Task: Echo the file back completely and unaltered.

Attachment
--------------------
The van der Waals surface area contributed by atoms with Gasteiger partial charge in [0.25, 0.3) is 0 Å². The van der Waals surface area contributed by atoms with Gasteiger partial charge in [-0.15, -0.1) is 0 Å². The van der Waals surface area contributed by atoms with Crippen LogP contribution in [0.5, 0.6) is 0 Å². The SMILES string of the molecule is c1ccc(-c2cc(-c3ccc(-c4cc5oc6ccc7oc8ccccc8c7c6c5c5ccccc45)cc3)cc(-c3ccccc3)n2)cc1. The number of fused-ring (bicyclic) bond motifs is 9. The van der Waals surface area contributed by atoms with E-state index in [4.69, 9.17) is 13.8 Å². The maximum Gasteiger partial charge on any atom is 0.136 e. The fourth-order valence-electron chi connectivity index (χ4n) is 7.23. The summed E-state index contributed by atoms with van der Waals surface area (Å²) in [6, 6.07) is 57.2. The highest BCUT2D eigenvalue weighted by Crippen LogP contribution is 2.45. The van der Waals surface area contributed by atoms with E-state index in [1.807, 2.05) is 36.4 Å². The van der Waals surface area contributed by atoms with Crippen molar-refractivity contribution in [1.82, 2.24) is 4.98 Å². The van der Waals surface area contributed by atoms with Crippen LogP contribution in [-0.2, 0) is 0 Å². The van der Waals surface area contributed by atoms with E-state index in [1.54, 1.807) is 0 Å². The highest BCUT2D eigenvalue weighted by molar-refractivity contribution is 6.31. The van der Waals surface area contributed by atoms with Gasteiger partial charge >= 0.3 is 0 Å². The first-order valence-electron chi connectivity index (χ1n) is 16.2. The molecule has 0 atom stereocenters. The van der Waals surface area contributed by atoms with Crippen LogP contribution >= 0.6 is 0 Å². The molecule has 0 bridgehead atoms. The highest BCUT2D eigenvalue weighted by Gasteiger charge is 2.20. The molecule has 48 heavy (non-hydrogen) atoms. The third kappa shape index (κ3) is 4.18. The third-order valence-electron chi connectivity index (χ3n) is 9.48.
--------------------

The van der Waals surface area contributed by atoms with Gasteiger partial charge in [0.25, 0.3) is 0 Å². The van der Waals surface area contributed by atoms with Gasteiger partial charge in [-0.15, -0.1) is 0 Å². The van der Waals surface area contributed by atoms with Crippen LogP contribution in [0.5, 0.6) is 0 Å². The SMILES string of the molecule is c1ccc(-c2cc(-c3ccc(-c4cc5oc6ccc7oc8ccccc8c7c6c5c5ccccc45)cc3)cc(-c3ccccc3)n2)cc1. The number of fused-ring (bicyclic) bond motifs is 9. The van der Waals surface area contributed by atoms with E-state index in [4.69, 9.17) is 13.8 Å². The maximum Gasteiger partial charge on any atom is 0.136 e. The fourth-order valence-electron chi connectivity index (χ4n) is 7.23. The summed E-state index contributed by atoms with van der Waals surface area (Å²) in [6, 6.07) is 57.2. The highest BCUT2D eigenvalue weighted by Crippen LogP contribution is 2.45. The van der Waals surface area contributed by atoms with E-state index in [1.807, 2.05) is 36.4 Å². The van der Waals surface area contributed by atoms with Crippen molar-refractivity contribution in [1.82, 2.24) is 4.98 Å². The van der Waals surface area contributed by atoms with Crippen LogP contribution in [-0.2, 0) is 0 Å². The van der Waals surface area contributed by atoms with E-state index in [1.54, 1.807) is 0 Å². The highest BCUT2D eigenvalue weighted by molar-refractivity contribution is 6.31. The van der Waals surface area contributed by atoms with Gasteiger partial charge >= 0.3 is 0 Å². The first-order valence-electron chi connectivity index (χ1n) is 16.2. The molecule has 0 atom stereocenters. The van der Waals surface area contributed by atoms with Crippen LogP contribution >= 0.6 is 0 Å². The molecule has 0 bridgehead atoms. The highest BCUT2D eigenvalue weighted by Gasteiger charge is 2.20. The molecule has 48 heavy (non-hydrogen) atoms. The third kappa shape index (κ3) is 4.18. The third-order valence-electron chi connectivity index (χ3n) is 9.48.